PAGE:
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Georg Simmel Between Goethe and Kant on “Life” and “Force”

  • Paola Giacomoni
Part of the Analecta Husserliana book series (ANHU, volume 74)

Abstract

Georg Simmel, sociologist of the edgy, feverish, metropolitan lifestyle, philosopher of modernity, money, and fragmentation, has a decidedly classical background. Consider him not merely a man of his own times, fruit of late 19th-century culture and sociology, but a man who each day reads Kant’s philosophy and Goethe’s poetic and naturalist works, garnering sustenance for his daily reflection. Apart from the particular style of his learning and the results of his research, the interest in and passion for the “classical” period of late 18th-century German culture plays a decisive role in his philosophy. Simmel dedicated several monographs to Kant and to Goethe, the Berlin lectures on Kant in 1904, the important monograph on Goethe in 1913, as well as comparative studies such as Kant und Goethe in 1906 and numerous articles published in periodicals and newspapers upon various aspects of the culture and social lifestyle of his times, springing from his nonacademic reading of their works.

Keywords

Naturalist Work Reciprocal Action Animal Form Formative Impulse Living Force 
These keywords were added by machine and not by the authors. This process is experimental and the keywords may be updated as the learning algorithm improves.

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Notes

  1. 1.
    On the scant success of his nature studies see J.W. Goethe, Schicksal der Handschrift, in Werke E. Trunz (ed.), (Munich: Beck, Hamburger Ausgabe, 1982), Vol. 13, pp. 102–105.Google Scholar
  2. 2.
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    Ibidem, pp. 319-320.Google Scholar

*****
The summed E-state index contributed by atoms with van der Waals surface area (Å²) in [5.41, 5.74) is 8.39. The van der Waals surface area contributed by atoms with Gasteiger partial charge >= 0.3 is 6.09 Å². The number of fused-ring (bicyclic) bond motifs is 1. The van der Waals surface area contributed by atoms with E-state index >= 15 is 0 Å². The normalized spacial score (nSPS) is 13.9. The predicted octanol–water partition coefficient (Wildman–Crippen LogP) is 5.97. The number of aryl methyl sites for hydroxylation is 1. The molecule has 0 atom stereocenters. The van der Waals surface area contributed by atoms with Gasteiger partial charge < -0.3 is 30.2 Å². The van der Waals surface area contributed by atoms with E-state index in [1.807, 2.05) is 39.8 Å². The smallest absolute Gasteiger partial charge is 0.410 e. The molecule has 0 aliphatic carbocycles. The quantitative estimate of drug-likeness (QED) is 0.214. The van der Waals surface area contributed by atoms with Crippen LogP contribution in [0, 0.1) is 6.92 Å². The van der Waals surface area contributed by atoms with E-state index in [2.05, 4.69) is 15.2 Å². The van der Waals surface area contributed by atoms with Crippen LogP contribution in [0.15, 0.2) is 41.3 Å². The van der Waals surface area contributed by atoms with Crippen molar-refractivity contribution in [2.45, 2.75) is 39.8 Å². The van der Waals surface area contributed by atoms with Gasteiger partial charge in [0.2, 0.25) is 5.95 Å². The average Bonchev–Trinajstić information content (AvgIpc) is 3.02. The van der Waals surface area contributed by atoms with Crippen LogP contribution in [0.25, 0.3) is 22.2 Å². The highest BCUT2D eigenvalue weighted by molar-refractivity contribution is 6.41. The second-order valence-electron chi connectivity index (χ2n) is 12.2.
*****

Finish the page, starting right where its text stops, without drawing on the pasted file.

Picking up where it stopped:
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    See D. Frisby, Georg Simmel (London: Tavistock, 1984), pp. 64 ff.Google Scholar
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  27. 27.
    On these topics see B. Nedelmann, “Ambivalence as a Principle of Socialisation,” Rassegna italiana di sociologia 33 (1992), pp. 233–256 and idem., “Georg Simmel. Emotion und Wechselwirkung in intimen Gruppen,” Kölner Zeitschrift für Soziologie und Sozialpsychologie, (Sonderheft, 1983), pp. 179-209.Google Scholar
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    G. Simmel, Philosophie der Kunst, Gertrud Simmel (ed.), (Potsdam: Kiepenheuer 1992), p. 41.Google Scholar
  29. 29.
    Ibidem, p. 43.Google Scholar
  30. 30.
    G. Simmel, “Bruchstücke einer Psychologie der Frau” (1904), in Schriften zur Philosophie und Soziologie der Geschlechter, H.J. Dahme, K.C. Köhnke (eds.) (Frankfurt a.M.: Suhrkamp, 1985), p. 177.Google Scholar
  31. 31.
    K.C. Köhnke (eds.) (Frankfurt a.M.: Suhrkamp, 1985) Ibidem, p. 169.Google Scholar
  32. 32.
    K.C. Köhnke (eds.) (Frankfurt a.M.: Suhrkamp, 1985) Ibidem, p. 221.Google Scholar

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© Springer Science+Business Media Dordrecht 2002

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  • Paola Giacomoni

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